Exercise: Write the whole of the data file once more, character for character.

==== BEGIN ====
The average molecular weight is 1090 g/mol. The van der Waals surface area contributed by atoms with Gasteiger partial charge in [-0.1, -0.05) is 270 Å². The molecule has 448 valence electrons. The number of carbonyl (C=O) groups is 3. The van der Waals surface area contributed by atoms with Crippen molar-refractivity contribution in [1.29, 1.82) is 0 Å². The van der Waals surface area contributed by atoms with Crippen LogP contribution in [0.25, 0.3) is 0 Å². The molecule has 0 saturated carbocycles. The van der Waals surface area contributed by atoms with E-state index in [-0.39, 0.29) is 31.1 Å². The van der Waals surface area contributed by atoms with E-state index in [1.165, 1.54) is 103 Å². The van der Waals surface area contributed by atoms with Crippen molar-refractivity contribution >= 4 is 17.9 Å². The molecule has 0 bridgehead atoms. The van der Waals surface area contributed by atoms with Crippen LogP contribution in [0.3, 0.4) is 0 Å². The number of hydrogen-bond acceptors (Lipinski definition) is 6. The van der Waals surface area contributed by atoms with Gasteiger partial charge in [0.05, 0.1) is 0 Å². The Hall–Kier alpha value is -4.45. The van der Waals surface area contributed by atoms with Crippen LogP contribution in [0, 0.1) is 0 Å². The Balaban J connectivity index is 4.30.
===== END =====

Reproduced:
The average molecular weight is 1090 g/mol. The van der Waals surface area contributed by atoms with Gasteiger partial charge in [-0.1, -0.05) is 270 Å². The molecule has 448 valence electrons. The number of carbonyl (C=O) groups is 3. The van der Waals surface area contributed by atoms with Crippen molar-refractivity contribution in [1.29, 1.82) is 0 Å². The van der Waals surface area contributed by atoms with Crippen LogP contribution in [0.25, 0.3) is 0 Å². The molecule has 0 saturated carbocycles. The van der Waals surface area contributed by atoms with E-state index in [-0.39, 0.29) is 31.1 Å². The van der Waals surface area contributed by atoms with E-state index in [1.165, 1.54) is 103 Å². The van der Waals surface area contributed by atoms with Crippen molar-refractivity contribution >= 4 is 17.9 Å². The molecule has 0 bridgehead atoms. The van der Waals surface area contributed by atoms with Crippen LogP contribution in [0.3, 0.4) is 0 Å². The number of hydrogen-bond acceptors (Lipinski definition) is 6. The van der Waals surface area contributed by atoms with Gasteiger partial charge in [0.05, 0.1) is 0 Å². The Hall–Kier alpha value is -4.45. The van der Waals surface area contributed by atoms with Crippen LogP contribution in [0, 0.1) is 0 Å². The Balaban J connectivity index is 4.30.